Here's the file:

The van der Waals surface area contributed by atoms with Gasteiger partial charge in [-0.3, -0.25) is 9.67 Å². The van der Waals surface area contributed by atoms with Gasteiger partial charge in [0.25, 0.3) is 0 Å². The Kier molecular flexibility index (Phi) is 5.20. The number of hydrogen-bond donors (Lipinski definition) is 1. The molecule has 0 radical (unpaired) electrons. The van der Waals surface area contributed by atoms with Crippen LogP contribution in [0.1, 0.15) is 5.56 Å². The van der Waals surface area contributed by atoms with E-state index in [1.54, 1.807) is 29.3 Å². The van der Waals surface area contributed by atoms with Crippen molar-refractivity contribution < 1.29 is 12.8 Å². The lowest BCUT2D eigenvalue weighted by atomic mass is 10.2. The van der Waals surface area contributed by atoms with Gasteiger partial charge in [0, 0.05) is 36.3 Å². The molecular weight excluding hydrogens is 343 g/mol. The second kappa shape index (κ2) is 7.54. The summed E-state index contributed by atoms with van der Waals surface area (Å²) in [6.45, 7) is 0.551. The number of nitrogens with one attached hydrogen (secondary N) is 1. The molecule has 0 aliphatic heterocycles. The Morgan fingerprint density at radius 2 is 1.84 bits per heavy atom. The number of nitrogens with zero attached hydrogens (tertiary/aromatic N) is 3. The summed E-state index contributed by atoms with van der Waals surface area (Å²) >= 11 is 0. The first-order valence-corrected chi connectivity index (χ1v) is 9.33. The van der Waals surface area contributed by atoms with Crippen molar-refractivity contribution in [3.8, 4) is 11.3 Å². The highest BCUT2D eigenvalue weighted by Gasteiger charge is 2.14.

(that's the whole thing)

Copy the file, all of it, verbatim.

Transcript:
The van der Waals surface area contributed by atoms with Gasteiger partial charge in [-0.3, -0.25) is 9.67 Å². The van der Waals surface area contributed by atoms with Gasteiger partial charge in [0.25, 0.3) is 0 Å². The Kier molecular flexibility index (Phi) is 5.20. The number of hydrogen-bond donors (Lipinski definition) is 1. The molecule has 0 radical (unpaired) electrons. The van der Waals surface area contributed by atoms with Crippen LogP contribution in [0.1, 0.15) is 5.56 Å². The van der Waals surface area contributed by atoms with E-state index in [1.54, 1.807) is 29.3 Å². The van der Waals surface area contributed by atoms with Crippen molar-refractivity contribution < 1.29 is 12.8 Å². The lowest BCUT2D eigenvalue weighted by atomic mass is 10.2. The van der Waals surface area contributed by atoms with Gasteiger partial charge in [0, 0.05) is 36.3 Å². The molecular weight excluding hydrogens is 343 g/mol. The second kappa shape index (κ2) is 7.54. The summed E-state index contributed by atoms with van der Waals surface area (Å²) in [6.45, 7) is 0.551. The number of nitrogens with one attached hydrogen (secondary N) is 1. The molecule has 0 aliphatic heterocycles. The Morgan fingerprint density at radius 2 is 1.84 bits per heavy atom. The number of nitrogens with zero attached hydrogens (tertiary/aromatic N) is 3. The summed E-state index contributed by atoms with van der Waals surface area (Å²) >= 11 is 0. The first-order valence-corrected chi connectivity index (χ1v) is 9.33. The van der Waals surface area contributed by atoms with Crippen molar-refractivity contribution in [3.8, 4) is 11.3 Å². The highest BCUT2D eigenvalue weighted by Gasteiger charge is 2.14.